Wisconsin December 2016

Helen Rose Diary

On a recent visit to the US, I travelled to Wisconsin and managed a visit to Milwaukee and Taliesen. Wisconsin is in the mid-west of the US and on the western shores of Lake Michigan with Chicago at the southern end of the Lake. They are less than two hours apart by bus. This area has notoriously cold winters but I was there before the cold set in and the weather was unusually mild.


Milwaukee is the largest city in Wisconsin although the capital is Madison. Germans came to Milwaukee in droves during the 1800’s and by 1880, 27% of Milwaukee’s population was German. So many Germans came to Milwaukee in those years that by 1990 almost half of the people who lived in the Milwaukee area were related to someone who was born in Germany. German sausages are very popular here. I was particularly keen to visit Usinger’s Sausage Shop as it is one of a kind, a nationally recognised family business devoted to the craft of sausage making. It is in downtown Milwaukee and the walls are decorated with large tiles of farming life. I had a look around and caught sight of the van leaving on deliveries. I went across the road to the Tavern and had some Usinger’s sausages for lunch and very nice they were too washed down with German beer.


Milwaukee Art Museum.

Milwaukee has an architectural gem in the Art Museum looking on to the lake like a giant swan preparing for take-off. The Quadracci Pavilion is sculptural and postmodern in design, designed by the Spanish architect, Santiago Calatrava. It is like a cathedral inside with a 217 foot wingspan which folds and unfolds twice a day weather permitting. I was very impressed with the design and it is known internationally as an iconic building and used in movies. It was named By Time Magazine as the Best Design of 2001. Well worth a visit.



From Milwaukee, I took a road trip to Taliesen passing through the capital Madison on the way. Wisconsin is known as the Dairy State but I did not see many cows as there are vast vistas in the US and huge empty spaces unlike Scotland where the fields with the cows come right down to the roadside in our very small but beautiful country. Taliesen is the estate designed by Frank Lloyd Wright where his school of Architecture was founded. Taliesen is Welsh and means “shining brow”, derived from Welsh tal “brow” and iesin “shining”. This was the name of a 6th-century Welsh poet and bard. In later Welsh legends he is portrayed as a wizard and prophet, or as a companion of King Arthur. Frank Lloyd Wright’s mother was Welsh and he chose the estate name to reflect the countryside around.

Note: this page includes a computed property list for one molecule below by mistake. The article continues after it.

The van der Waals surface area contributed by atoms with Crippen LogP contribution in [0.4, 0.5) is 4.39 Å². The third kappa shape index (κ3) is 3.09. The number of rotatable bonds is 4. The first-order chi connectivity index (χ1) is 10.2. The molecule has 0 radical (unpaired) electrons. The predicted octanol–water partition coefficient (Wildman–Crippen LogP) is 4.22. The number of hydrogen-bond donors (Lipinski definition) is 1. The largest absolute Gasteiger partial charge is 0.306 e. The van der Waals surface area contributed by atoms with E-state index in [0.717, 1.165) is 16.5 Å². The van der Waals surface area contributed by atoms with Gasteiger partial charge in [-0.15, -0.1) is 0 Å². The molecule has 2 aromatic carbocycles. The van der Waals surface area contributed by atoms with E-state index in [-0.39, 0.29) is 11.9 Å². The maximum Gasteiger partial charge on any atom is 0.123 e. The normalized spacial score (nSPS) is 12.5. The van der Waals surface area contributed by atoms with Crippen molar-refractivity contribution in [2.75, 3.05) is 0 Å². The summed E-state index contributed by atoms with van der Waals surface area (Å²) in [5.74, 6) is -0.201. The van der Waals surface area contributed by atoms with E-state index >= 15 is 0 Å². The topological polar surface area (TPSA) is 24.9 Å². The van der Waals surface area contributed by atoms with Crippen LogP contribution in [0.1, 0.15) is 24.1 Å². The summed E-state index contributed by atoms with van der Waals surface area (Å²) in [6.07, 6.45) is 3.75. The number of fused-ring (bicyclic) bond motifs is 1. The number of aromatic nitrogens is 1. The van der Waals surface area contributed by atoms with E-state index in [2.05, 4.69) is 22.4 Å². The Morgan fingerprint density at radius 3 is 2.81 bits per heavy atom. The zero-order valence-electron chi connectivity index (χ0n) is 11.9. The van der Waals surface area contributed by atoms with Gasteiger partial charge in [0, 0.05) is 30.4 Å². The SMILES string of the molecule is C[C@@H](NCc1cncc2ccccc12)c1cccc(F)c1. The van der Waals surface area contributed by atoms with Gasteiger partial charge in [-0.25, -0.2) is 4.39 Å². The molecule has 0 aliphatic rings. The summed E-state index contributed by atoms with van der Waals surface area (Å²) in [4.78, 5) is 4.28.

Taliesen Architect’s School.

There was an excellent guide on the two hour tour and the group were shown all the highlights on the estate. Firstly, we visited the school where Lloyd Wright’s aunts had set up an innovative boarding school to educate children in ‘learning by doing’ with a schoolroom, dormitories and a dining room. Much of the design was Arts and Crafts with carved wood and hearths as central to the rooms to create a homely atmosphere for the children.  Wright’s building designed in 1902 is as innovative as the school it housed and is situated on land cleared by his pioneering grandparents. After his aunts retired, Wright re-opened their building and expanded it to accommodate a community of architects and designers, a community that continues to live and work at Hillside to this day and even has a Architectural Summer Camp for kids.


Frank Lloyd Wright House.

After visiting various other buildings on the estate including the Hillside Theatre, we arrived at the house he designed as his own home after he left Oak Park, near Chicago. The views are stunning from the windows and verandahs over the estate to the Wisconsin River. Wright always wanted to be at one with the nature in the environment. The interior of the house was beautifully furnished with the fireplaces as a central focal point. He had a holistic approach to architecture and also designed all furniture and fittings in the buildings. Some furniture design was reminiscent of the style of Charles Rennie Mackintosh. I particularly liked the use of plywood which could be shaped in to curves. There was a vertical lighting system made from angled shelves with bulbs below giving a lovely lighting effect.


Taliesen is another part of the Frank Lloyd Wright story and I would also like to visit Falling Water one day. Anyway, I never did have time to have a Wisconsin ice cream from the Dairy State.


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This section: Helen Rose Hillwalking Diary

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